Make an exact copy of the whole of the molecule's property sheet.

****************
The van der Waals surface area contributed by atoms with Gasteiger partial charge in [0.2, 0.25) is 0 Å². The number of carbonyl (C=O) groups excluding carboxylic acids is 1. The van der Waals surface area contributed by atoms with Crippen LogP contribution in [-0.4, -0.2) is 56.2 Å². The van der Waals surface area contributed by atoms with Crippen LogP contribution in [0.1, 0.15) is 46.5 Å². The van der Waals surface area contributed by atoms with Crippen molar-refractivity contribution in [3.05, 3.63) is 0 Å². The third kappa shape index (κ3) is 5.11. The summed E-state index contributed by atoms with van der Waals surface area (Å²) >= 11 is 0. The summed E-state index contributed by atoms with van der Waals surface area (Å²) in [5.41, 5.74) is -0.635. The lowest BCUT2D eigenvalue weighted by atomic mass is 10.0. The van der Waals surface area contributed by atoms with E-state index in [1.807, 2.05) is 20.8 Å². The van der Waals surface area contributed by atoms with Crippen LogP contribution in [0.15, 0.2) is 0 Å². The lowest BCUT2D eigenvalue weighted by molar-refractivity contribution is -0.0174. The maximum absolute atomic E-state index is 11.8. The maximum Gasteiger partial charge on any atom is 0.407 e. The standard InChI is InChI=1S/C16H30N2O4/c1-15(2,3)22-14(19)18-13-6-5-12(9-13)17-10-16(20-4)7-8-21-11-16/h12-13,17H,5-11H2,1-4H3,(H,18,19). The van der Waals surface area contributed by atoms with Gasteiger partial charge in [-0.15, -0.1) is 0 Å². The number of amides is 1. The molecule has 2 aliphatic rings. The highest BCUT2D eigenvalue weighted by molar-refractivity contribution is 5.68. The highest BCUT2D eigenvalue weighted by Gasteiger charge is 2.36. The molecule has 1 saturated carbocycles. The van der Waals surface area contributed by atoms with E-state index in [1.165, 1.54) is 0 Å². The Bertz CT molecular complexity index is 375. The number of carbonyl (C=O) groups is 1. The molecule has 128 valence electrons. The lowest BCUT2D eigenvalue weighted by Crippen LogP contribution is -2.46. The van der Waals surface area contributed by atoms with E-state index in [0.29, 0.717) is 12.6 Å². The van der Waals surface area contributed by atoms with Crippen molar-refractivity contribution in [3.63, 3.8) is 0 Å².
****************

The van der Waals surface area contributed by atoms with Gasteiger partial charge in [0.2, 0.25) is 0 Å². The number of carbonyl (C=O) groups excluding carboxylic acids is 1. The van der Waals surface area contributed by atoms with Crippen LogP contribution in [-0.4, -0.2) is 56.2 Å². The van der Waals surface area contributed by atoms with Crippen LogP contribution in [0.1, 0.15) is 46.5 Å². The van der Waals surface area contributed by atoms with Crippen molar-refractivity contribution in [3.05, 3.63) is 0 Å². The third kappa shape index (κ3) is 5.11. The summed E-state index contributed by atoms with van der Waals surface area (Å²) >= 11 is 0. The summed E-state index contributed by atoms with van der Waals surface area (Å²) in [5.41, 5.74) is -0.635. The lowest BCUT2D eigenvalue weighted by atomic mass is 10.0. The van der Waals surface area contributed by atoms with E-state index in [1.807, 2.05) is 20.8 Å². The van der Waals surface area contributed by atoms with Crippen LogP contribution in [0.15, 0.2) is 0 Å². The lowest BCUT2D eigenvalue weighted by molar-refractivity contribution is -0.0174. The maximum absolute atomic E-state index is 11.8. The maximum Gasteiger partial charge on any atom is 0.407 e. The standard InChI is InChI=1S/C16H30N2O4/c1-15(2,3)22-14(19)18-13-6-5-12(9-13)17-10-16(20-4)7-8-21-11-16/h12-13,17H,5-11H2,1-4H3,(H,18,19). The van der Waals surface area contributed by atoms with Gasteiger partial charge in [-0.15, -0.1) is 0 Å². The number of amides is 1. The molecule has 2 aliphatic rings. The highest BCUT2D eigenvalue weighted by molar-refractivity contribution is 5.68. The highest BCUT2D eigenvalue weighted by Gasteiger charge is 2.36. The molecule has 1 saturated carbocycles. The van der Waals surface area contributed by atoms with E-state index in [1.165, 1.54) is 0 Å². The Bertz CT molecular complexity index is 375. The number of carbonyl (C=O) groups is 1. The molecule has 128 valence electrons. The lowest BCUT2D eigenvalue weighted by Crippen LogP contribution is -2.46. The van der Waals surface area contributed by atoms with E-state index in [0.29, 0.717) is 12.6 Å². The van der Waals surface area contributed by atoms with Crippen molar-refractivity contribution in [3.63, 3.8) is 0 Å².